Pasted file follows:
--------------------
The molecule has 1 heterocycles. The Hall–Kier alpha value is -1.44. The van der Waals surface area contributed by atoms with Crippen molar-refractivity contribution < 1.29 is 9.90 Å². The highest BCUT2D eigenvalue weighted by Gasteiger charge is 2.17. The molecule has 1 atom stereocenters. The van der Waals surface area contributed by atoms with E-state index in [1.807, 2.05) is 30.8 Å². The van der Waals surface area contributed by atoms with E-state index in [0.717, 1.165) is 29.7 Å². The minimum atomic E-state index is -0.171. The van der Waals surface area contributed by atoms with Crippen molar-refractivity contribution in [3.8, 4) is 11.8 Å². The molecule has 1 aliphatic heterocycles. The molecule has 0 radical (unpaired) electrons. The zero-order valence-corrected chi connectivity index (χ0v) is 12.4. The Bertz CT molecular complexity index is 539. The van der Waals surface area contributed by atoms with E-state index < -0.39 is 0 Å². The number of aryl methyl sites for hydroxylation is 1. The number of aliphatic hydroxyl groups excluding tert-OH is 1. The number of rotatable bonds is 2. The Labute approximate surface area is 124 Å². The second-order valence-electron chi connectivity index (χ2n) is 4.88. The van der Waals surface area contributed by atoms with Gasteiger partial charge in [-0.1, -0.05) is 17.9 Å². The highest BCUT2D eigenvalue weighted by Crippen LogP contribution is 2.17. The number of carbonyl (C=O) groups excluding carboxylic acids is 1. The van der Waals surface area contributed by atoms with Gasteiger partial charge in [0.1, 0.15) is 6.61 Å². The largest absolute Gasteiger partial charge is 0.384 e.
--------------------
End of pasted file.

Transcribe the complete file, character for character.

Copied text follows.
The molecule has 1 heterocycles. The Hall–Kier alpha value is -1.44. The van der Waals surface area contributed by atoms with Crippen molar-refractivity contribution < 1.29 is 9.90 Å². The highest BCUT2D eigenvalue weighted by Gasteiger charge is 2.17. The molecule has 1 atom stereocenters. The van der Waals surface area contributed by atoms with E-state index in [1.807, 2.05) is 30.8 Å². The van der Waals surface area contributed by atoms with E-state index in [0.717, 1.165) is 29.7 Å². The minimum atomic E-state index is -0.171. The van der Waals surface area contributed by atoms with Crippen molar-refractivity contribution in [3.8, 4) is 11.8 Å². The molecule has 1 aliphatic heterocycles. The molecule has 0 radical (unpaired) electrons. The zero-order valence-corrected chi connectivity index (χ0v) is 12.4. The Bertz CT molecular complexity index is 539. The van der Waals surface area contributed by atoms with E-state index < -0.39 is 0 Å². The number of aryl methyl sites for hydroxylation is 1. The number of aliphatic hydroxyl groups excluding tert-OH is 1. The number of rotatable bonds is 2. The Labute approximate surface area is 124 Å². The second-order valence-electron chi connectivity index (χ2n) is 4.88. The van der Waals surface area contributed by atoms with Gasteiger partial charge in [-0.1, -0.05) is 17.9 Å². The highest BCUT2D eigenvalue weighted by Crippen LogP contribution is 2.17. The number of carbonyl (C=O) groups excluding carboxylic acids is 1. The van der Waals surface area contributed by atoms with Gasteiger partial charge in [0.1, 0.15) is 6.61 Å². The largest absolute Gasteiger partial charge is 0.384 e.